Search and rescue technology saves thousands of lives around the world every year. As part of an international satellite-aided search and rescue effort, the NASA Search and Rescue Office develops, tests and refines technology to help rescue people in distress. The Search and Rescue Office creates many new technologies and perfects existing ones. This helps increase the number of lives saved around the world in boating accidents, airplane crashes, and personal emergencies.
On 12 November 2019 at 1757 UTC (1257 EST) a Personal Locator Beacon (PLB) was detected at 36 50.2N 118 50.2W, in Kings Canyon National Park, CA. It was activated by a hiker who was stranded on a high ridge.
On 10 November 2019 at 0241 UTC (2141 EST) a Personal Locator Beacon (PLB) was detected at 20 37.9N 156 29.8W, 3 NM southwest of Makena, HI. It was activated when a Jet Ski, with 1 person on board, became swamped.
On 09 November 2019 at 2300 UTC (1800 EST) an Emergency Position Indicating Radio Beacon (EPIRB) was detected at 38 28.1N 123 41.2W, 33 NM northwest of Bodega Bay, CA. It was activated when the 60-foot fishing vessel MISS HAILEE, with 4 people on board, began taking on water.
For more than 40 years, NASA has supported both national and international search and rescue efforts through technology development and enhancement. The Search and Rescue Office supports both the worldwide Cospas-Sarsat program and the U.S. Search and Rescue Satellite-Aided Tracking program.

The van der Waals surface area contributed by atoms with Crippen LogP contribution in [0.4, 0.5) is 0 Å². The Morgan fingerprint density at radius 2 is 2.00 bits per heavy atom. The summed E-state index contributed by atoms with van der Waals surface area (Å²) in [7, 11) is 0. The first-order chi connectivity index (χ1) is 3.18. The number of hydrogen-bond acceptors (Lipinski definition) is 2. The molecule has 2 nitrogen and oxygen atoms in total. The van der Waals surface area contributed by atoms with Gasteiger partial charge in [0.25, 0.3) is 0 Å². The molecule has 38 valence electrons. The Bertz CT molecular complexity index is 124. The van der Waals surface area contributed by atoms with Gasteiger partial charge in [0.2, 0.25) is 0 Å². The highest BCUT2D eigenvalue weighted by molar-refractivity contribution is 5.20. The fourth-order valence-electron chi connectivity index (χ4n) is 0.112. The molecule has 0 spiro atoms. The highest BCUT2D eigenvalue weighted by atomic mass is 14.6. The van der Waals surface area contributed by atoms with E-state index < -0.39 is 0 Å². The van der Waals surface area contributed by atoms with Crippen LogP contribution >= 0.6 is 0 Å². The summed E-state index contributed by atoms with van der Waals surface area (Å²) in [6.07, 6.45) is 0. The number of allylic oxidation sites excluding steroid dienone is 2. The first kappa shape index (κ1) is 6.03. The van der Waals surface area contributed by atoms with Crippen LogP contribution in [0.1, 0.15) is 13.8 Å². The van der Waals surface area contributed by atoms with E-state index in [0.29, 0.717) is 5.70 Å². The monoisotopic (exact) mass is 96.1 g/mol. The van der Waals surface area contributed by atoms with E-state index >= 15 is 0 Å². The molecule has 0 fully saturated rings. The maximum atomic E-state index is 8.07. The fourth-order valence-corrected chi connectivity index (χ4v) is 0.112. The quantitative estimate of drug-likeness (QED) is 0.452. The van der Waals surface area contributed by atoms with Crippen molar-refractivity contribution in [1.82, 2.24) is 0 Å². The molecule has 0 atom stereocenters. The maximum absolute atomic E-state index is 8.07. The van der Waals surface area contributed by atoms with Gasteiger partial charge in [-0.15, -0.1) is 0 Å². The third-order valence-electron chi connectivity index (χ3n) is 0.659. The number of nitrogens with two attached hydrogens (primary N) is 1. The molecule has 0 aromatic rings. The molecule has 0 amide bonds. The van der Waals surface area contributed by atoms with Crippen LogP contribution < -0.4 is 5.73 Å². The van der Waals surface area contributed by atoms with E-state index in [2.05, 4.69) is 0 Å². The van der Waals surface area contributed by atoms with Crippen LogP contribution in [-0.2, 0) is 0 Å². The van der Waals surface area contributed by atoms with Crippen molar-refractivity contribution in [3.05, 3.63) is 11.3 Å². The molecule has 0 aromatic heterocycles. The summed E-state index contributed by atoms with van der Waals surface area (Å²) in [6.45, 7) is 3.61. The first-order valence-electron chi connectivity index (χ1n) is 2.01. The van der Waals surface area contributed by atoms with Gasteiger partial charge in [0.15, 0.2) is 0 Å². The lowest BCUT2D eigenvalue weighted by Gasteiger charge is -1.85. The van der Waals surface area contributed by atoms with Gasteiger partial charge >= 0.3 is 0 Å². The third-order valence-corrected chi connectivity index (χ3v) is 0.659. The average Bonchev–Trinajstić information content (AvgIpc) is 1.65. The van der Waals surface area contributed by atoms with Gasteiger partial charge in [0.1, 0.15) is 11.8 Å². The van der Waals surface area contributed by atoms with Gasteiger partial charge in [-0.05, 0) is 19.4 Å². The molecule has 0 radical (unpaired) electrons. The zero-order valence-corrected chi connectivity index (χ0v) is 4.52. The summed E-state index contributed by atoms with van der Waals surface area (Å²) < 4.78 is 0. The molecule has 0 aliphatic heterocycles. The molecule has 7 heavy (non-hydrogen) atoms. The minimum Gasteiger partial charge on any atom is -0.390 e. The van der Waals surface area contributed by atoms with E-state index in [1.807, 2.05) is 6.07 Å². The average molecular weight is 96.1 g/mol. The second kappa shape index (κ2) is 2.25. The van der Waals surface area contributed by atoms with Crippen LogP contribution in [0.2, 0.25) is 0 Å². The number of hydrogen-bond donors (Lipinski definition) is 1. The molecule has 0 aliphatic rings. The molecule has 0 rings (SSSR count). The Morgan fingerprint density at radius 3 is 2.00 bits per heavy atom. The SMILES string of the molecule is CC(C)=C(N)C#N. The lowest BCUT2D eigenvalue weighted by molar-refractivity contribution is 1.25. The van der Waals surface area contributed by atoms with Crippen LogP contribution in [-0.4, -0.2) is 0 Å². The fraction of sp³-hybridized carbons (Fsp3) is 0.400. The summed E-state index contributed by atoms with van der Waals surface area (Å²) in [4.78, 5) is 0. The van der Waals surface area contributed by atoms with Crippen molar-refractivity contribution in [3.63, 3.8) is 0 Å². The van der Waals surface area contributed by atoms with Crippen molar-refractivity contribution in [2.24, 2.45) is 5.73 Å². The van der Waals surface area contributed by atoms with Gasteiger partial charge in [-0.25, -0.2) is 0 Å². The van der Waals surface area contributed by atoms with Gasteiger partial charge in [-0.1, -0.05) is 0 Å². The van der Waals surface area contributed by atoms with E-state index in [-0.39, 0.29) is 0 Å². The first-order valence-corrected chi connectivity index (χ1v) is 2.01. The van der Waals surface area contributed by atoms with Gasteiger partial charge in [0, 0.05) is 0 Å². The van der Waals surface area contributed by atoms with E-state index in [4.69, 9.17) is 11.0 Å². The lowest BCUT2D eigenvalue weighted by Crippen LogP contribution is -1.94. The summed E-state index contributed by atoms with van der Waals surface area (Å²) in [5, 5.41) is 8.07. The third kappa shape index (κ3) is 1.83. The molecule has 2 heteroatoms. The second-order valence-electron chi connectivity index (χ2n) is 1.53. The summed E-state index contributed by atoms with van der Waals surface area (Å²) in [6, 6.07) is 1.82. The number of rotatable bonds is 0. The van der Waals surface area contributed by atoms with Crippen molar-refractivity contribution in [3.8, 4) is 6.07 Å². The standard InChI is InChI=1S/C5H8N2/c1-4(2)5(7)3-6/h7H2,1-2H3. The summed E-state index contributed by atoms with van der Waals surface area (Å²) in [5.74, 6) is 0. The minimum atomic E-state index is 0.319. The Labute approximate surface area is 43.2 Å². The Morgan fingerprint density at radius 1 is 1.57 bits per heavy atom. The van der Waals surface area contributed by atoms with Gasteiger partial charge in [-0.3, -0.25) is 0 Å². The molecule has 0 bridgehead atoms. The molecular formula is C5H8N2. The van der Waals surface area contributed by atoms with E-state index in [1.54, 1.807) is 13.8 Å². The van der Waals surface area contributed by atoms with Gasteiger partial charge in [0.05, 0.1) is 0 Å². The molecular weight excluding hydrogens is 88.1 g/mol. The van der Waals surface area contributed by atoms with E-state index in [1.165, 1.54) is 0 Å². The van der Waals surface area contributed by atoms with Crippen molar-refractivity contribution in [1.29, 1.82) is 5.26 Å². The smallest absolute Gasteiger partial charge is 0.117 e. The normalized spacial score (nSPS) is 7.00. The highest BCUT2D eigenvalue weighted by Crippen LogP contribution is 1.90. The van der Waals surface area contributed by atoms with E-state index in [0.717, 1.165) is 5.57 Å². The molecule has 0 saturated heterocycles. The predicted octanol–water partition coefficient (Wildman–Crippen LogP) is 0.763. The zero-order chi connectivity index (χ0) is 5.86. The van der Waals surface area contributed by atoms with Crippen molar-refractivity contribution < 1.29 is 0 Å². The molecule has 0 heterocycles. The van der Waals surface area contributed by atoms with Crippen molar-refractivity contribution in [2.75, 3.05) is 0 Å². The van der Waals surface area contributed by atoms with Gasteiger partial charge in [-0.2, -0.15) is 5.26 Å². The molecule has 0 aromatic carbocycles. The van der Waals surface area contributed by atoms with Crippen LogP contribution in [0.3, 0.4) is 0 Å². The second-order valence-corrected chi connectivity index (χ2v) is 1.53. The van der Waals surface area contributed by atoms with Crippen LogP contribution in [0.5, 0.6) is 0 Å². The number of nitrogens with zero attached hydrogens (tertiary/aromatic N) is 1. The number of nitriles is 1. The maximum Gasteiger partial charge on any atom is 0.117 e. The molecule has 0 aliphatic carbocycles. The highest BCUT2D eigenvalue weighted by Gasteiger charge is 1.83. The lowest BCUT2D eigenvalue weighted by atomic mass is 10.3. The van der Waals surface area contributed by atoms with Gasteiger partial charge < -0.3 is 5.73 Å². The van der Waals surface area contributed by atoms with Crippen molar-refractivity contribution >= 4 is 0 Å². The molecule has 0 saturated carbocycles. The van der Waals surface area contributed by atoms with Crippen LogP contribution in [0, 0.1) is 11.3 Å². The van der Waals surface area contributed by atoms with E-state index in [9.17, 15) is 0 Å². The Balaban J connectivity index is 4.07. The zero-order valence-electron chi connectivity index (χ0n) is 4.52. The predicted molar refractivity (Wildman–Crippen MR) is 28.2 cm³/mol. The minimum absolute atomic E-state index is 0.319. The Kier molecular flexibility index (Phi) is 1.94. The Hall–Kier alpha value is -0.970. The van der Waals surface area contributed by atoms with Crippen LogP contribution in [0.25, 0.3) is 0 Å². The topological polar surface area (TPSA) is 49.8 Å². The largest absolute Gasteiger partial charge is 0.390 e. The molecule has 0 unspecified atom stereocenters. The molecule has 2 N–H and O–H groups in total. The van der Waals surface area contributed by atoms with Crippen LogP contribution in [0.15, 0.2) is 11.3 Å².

The Cospas-Sarsat program was established in 1979 as a search and rescue partnership between the U.S., Canada, France and the former Soviet Union, now the Russian Federation. The program provides accurate, timely and reliable distress alert and location data to help first responders find and rescue people in emergencies. Today, more than 40 countries and organizations are associated with the program and actively participate in the management and operation of the Cospas-Sarsat system.
The U.S. Search and Rescue Satellite-Aided Tracking program began in the 1970s and is a joint effort between four organizations: the U.S. Coast Guard, the U.S. Air Force, the National Oceanic and Atmospheric Administration, and NASA.
NASA’s Search and Rescue Office leads the development and refinement of cutting-edge search and rescue technology. Their work helps to save thousands of lives around the world annually. They work on important technology like rescue beacons for personal and commercial use, satellites, and even antennas. Learn more about these technologies at the link below.
Satellite-aided search and rescue is a collaborative effort involving a number of national and international organizations. The International Cospas-Sarsat Programme was founded in 1979 to provide timely, accurate and reliable location data to first responders. The U.S. serves on the Cospas-Sarsat Council and a number of agencies are instrumental in ensuring the robustness of the search and rescue network. NASA lends its expertise in technology development through their Search and Rescue (SAR) office.